When Duke Ihenacho landed on the Redskins inactive report Week 1 against Pittsburgh, many around the league were surprised. That surprise waned as the season progressed. Weeks 2 and 3 Ihenacho was active, yet hardly played.
Now injuries to DeAngelo Hall and Bashaud Breeland are forcing the Redskins to shake up their secondary, though it remains unclear if that means more defensive snaps for Ihenacho. Asked if Hall's torn ACL means Ihenacho will hit the field more on defense, Redskins coach Jay Gruden sounded non-commital.
"Could be," the coach said. "We're gonna dress four safeties most likely and they'll all probably get an opportunity."
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The Redskins will start Will Blackmon and David Bruton at free and strong safety, leaving Ihenacho third on the depth chart and Deshazor Everett fourth. This week in practice, Ihenacho said his workload has increased, albeit slightly.
"I'm getting a little bit more reps at practice," Ihenacho said. "I'm really backing up both the guys. I know both positions."
For the bulk of his career, Ihenacho has dealt with injuries. In five seasons, he only has 15 starts, though his lone healthy season came in Denver in 2013. That Broncos team made it to the Super Bowl with Ihenacho at strong safety, and the five-year veteran out of San Jose State produced. In 14 starts that year, he logged 67 tackles to go with nine passes defensed and three forced fumbles.
Ihenacho has not stayed healthy in his two seasons in Washington, but he is healthy now. Asked why he isn't seeing the field more, the safety was unsure.
"Obviously I want to be out there but I'm not a coach so I just kinda got to deal with the cards that are dealt," he said. "Obviously I want to be out there, I'd like to be out there, I feel I should have been out there."
While Hall was healthy, the Redskins began to substitute Blackmon in for Bruton on longer third downs against the Giants, a nod to Blackmon's coverage skills. With Hall injured, that substitution pattern did not continue. Some fans and media have questioned if there is an issue or injury causing Ihenacho to stay on the bench.
"None of that. I haven't had any off the field issues, haven't had any injury issues. I know the defense, it's not a matter of me not knowing the playbook or anything like that. It's not a matter of me being inexperienced. It's not a matter of the coaches not trusting me."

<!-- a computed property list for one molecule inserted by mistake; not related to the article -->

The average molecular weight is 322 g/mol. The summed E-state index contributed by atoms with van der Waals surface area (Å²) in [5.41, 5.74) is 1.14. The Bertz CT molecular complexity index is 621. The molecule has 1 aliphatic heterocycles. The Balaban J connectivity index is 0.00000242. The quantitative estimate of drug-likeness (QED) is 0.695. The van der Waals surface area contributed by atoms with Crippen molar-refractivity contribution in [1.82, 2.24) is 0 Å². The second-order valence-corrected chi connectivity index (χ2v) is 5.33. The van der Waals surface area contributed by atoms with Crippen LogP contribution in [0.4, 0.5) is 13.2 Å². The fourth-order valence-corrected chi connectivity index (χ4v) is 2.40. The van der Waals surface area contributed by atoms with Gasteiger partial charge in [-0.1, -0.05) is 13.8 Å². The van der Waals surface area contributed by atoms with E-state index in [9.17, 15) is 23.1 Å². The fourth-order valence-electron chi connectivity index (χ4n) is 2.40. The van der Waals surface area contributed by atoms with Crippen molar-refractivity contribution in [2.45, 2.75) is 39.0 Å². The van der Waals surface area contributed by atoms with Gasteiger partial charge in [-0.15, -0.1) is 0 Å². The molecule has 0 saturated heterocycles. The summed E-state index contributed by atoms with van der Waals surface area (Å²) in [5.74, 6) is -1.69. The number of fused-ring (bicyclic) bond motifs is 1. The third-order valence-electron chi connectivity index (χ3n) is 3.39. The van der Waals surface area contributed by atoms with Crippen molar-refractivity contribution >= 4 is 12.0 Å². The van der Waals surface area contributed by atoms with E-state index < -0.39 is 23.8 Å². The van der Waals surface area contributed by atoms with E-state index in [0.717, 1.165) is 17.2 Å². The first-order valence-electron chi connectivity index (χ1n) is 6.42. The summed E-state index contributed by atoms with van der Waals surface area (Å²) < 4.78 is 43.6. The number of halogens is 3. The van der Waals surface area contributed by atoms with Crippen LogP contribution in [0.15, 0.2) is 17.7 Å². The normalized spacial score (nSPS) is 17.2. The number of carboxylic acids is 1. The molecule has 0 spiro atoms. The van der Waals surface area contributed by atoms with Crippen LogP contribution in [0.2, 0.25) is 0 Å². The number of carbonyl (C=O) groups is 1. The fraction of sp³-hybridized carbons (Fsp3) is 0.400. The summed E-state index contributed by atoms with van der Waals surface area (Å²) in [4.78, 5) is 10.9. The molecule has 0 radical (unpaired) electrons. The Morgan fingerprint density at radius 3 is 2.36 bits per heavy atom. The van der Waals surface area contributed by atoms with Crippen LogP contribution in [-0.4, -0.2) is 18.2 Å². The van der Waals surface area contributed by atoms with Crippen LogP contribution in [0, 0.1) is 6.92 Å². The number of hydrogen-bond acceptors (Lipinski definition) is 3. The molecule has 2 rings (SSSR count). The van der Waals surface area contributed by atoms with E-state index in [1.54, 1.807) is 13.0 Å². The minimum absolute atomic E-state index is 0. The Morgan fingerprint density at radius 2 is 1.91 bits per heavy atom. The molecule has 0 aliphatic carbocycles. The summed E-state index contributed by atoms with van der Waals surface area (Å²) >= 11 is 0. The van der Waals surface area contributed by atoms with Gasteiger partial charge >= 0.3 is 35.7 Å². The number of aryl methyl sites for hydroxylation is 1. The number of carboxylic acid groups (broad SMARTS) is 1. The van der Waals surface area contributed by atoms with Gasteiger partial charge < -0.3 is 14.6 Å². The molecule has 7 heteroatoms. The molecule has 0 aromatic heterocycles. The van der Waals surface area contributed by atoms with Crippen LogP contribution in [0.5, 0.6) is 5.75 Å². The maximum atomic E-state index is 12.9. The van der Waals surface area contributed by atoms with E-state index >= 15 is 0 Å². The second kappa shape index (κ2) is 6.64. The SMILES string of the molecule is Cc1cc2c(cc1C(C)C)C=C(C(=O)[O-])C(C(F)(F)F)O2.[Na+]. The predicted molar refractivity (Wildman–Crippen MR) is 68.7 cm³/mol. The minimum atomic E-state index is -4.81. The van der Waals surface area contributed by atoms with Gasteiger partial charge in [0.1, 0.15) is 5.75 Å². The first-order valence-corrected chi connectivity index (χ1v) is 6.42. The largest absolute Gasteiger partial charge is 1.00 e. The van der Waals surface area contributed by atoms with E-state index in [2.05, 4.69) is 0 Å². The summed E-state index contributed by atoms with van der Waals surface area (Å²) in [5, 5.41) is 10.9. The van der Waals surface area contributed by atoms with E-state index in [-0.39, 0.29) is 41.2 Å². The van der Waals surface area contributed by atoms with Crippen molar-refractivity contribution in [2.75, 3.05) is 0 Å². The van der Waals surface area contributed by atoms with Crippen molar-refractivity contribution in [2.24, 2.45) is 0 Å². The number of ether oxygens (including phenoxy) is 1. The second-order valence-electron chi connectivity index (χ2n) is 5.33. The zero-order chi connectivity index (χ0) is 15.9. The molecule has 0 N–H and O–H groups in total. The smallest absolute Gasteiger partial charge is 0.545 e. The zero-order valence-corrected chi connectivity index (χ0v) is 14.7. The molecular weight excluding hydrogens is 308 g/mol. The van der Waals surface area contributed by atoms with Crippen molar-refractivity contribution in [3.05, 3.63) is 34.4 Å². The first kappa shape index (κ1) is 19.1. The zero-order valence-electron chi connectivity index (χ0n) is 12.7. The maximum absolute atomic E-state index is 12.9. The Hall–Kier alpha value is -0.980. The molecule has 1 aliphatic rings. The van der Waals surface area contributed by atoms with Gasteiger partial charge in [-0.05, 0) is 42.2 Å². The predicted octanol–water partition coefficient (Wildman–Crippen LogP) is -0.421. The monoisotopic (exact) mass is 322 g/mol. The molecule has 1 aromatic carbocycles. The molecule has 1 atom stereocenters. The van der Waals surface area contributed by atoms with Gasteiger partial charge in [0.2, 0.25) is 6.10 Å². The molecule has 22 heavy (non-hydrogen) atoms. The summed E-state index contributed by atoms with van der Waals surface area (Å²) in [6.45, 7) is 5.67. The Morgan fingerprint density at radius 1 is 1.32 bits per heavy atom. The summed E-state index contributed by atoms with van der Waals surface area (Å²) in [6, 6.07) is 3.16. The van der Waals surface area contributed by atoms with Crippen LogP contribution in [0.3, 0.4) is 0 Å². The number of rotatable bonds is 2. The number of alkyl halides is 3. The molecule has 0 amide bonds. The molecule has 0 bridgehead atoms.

Like any player, it's natural for Ihenacho to want to be on the field, but he understands what his role is for now.
"I feel like this is a situation where [the coaches] got guys they want to play. That's just what it is. Sometimes it's just as simple as that. They got other guys they just want to give shots to, and that's cool. Obviously I want to be out there but that's part of being a professional, understanding that and just waiting for your time."
Despite not seeing much action on defense, Ihenacho made his presence felt in the win against the Giants. On a long Jamison Crowder punt return, Ihenacho laid out two New York defenders with one block.
"The opportunity presented itself," he said. "I looped back around and I saw Crowder break a lot of tackles and make a couple guys miss. He brought it back around and my eyes kind of lit up when I hit the first guy and then at the last second I see the second guy and I just threw my body into him and it kinda just worked out."
When the team watched the game film, Ihenacho said the whole room had the same reaction to his block.
"It's like 'oooooooooh.' It was cool."
Postgame analysis of the Nats' 5-3 win over the Arizona Diamondbacks on Thursday afternoon at Nationals Park.
How it happened: The Nationals beat the Diamondbacks on Thursday and in doing so took another important step towards locking up home field advantage in the NL Division Series against the L.A. Dodgers. But just as pertinent, if not more, were the little things the Nats accomplished in the victory, minor developments that bode well for October.